Driving both McMoley and Shimeus are scriptures and sexism. McMoley hearkens to the old-time Christian religion, while Shimeus regards himself as an atavar of Shimeus the First, author of the divine Book of Shimeus. Of course, like Christian scripture, the Book of Shimeus is open to interpretation, but Shimeus chooses an interpretation that legitimates and maximizes his claim on the Brown leasehold. And both McMoley and Shimeus try to marginalize or subjugate Zazu and Shanana. The serious business, McMoley keeps insisting without demur by Shimeus, is "between men" - even though it is obvious neither of the women take him seriously, and the commonsense solutions to the standoff come only from the women. Scriptures, on the other hand, supposedly deal in non-negotiable absolutes, not compromise or common sense. Even when a textual ambiguity emerges in the Book of Shimeus that should lead to shared hegemony between the sides, the real patriarchal agendas of the leaders, for which scripture was always only a rationalization and justification, make compromise impossible.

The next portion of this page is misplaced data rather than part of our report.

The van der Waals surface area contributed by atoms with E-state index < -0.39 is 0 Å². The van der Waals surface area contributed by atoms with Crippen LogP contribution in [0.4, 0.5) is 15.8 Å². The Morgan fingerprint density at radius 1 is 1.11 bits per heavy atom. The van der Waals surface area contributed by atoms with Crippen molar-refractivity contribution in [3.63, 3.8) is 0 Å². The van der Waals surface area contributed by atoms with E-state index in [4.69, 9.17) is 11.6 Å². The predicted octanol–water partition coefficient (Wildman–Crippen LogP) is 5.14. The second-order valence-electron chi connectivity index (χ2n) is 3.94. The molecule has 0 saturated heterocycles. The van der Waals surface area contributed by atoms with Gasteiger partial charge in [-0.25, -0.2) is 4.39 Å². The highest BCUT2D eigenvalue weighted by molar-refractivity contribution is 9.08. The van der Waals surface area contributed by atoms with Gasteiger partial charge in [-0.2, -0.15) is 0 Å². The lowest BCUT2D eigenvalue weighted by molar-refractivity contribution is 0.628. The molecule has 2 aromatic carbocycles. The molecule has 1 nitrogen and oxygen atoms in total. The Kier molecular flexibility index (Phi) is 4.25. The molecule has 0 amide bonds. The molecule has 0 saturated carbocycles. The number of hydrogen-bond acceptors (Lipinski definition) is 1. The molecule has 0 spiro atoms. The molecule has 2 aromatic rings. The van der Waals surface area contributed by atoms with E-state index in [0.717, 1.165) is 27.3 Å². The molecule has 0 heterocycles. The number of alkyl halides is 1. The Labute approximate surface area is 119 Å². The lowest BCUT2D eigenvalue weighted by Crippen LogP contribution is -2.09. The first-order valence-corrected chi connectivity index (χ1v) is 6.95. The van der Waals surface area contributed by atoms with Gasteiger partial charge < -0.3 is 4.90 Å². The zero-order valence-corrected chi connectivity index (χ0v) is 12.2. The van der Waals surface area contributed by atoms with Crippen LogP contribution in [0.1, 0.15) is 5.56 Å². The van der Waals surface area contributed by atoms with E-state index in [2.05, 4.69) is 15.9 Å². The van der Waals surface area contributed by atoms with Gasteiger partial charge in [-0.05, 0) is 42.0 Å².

The play is subtitled A Psychotic Fairy Tale, which I'm not sure is a fortunate monicker. Not only are there no fairies; there is no magic, albeit there are some special effects (probably attributable to scenic designer Jesse Dreikosen and technical director Jared Sorenson) that seem almost magical. The characters are not stand-ins for members of a child's family of origin, as Bruno Bettelheim taught Stephen Sondheim and thus the rest of us to anticipate in true fairy tales. And the wackiness evident in the description above does not rise to level of psychosis, either; this is not a fever dream like for instance the truly psychotic works of Sarah Kane. Instead, this seems like a queasy meditation on the state of our civilization, present and forthcoming. As such, it seems mostly on point, particularly in these times, where the guardrails that prevent our society from growing barbaric are being systematically dismantled.